At this week’s NAB Convention, issues about FM translators and pirate radio dominated the radio news from the sessions that featured FCC speakers. On the translator front, FCC Chairman Pai, in his speech to the convention, announced that there is a Notice of Proposed Rulemaking that has been drafted and is being considered by the FCC Commissioners, looking to make changes in how complaints about interference to full-power stations from translators would be handled. Currently, a single complaint from a regular listener to a full-power FM station, even if that listener listens outside of the full-power station’s protected contour, is enough to shut down the new translator if the translator licensee cannot resolve that complaint. This policy has prompted a number of battles between translators and full-power stations over whether complaints have come from bona fide listeners (as opposed to employees or others with close connection to the complaining station) who are receiving real interference, and whether or not that interference truly exists (e.g., whether it has been caused by the new translator) and whether or not such interference has been remediated by actions taken by the translator licensee. Last year, the NAB proposed a number of fixes to the policy – suggesting that more than one complaint should be required to prove true interference and that, if interference is found, that the translator be allowed to relocate to any available channel on the FM band to remediate that interference, not just to adjacent channels as a “minor change” as currently required (see our summary of the NAB proposal here). It is anticipated that the FCC’s proposed rulemaking will contain some of the NAB’s suggestions.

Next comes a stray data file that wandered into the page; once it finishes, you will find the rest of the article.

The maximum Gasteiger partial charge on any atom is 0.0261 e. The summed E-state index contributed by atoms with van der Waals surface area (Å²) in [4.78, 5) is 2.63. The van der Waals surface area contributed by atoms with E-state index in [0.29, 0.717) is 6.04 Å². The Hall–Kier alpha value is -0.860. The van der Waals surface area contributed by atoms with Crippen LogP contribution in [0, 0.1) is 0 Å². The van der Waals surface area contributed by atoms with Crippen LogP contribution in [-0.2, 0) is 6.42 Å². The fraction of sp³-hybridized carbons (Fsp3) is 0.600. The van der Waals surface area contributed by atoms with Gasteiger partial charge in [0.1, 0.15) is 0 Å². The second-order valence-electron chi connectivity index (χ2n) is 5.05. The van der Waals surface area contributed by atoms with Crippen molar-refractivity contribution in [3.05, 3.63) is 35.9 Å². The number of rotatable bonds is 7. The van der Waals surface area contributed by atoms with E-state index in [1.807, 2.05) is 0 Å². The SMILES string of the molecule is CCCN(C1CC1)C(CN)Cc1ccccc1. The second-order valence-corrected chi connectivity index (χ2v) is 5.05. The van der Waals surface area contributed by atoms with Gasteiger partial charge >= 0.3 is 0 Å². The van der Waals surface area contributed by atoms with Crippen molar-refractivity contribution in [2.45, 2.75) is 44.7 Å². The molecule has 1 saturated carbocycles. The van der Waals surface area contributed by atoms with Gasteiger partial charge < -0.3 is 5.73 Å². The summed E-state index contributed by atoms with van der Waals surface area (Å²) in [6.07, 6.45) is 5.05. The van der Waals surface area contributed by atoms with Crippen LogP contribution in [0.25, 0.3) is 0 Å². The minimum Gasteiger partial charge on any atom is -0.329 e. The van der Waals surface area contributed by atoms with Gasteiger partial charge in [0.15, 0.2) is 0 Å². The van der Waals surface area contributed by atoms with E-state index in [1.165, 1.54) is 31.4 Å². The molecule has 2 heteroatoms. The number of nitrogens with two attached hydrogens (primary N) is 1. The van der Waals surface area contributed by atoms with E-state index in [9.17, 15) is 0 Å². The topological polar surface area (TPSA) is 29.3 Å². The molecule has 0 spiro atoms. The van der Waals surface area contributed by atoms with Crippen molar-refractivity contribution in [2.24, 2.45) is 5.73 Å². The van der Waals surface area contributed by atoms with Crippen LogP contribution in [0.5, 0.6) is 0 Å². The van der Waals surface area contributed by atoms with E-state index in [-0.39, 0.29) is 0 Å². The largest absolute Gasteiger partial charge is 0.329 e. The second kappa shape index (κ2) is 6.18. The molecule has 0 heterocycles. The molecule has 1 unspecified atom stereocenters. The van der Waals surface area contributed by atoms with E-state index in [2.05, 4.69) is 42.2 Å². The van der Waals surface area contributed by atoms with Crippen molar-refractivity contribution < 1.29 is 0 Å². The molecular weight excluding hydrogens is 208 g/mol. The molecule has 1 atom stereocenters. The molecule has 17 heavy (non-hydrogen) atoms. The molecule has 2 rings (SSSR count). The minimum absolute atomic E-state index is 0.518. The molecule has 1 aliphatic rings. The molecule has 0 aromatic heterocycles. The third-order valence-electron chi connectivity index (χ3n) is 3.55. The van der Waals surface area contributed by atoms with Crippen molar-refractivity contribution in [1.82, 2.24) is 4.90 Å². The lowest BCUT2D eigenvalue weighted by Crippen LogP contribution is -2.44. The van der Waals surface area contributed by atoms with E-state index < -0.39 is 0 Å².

Pirate radio was also on the Chairman’s agenda, and was discussed in a panel of other FCC officials at the convention. The Chairman highlighted the recent seizure of a pirate radio operator’s equipment in the Boston area, mentioning that two other such actions had also been taken. The discussion in other panels highlighted the FCC’s willingness to pursue not only pirate operators themselves, but also their landlords where the landlord appeared to be actively involved with the pirate’s operation (see our article here). The FCC is also looking for legislative assistance to broaden that authority to undertake enforcement actions against those who make possible pirate radio operations through providing space, services, or other assistance (see our article here). Watch for further actions on both issues in the near future.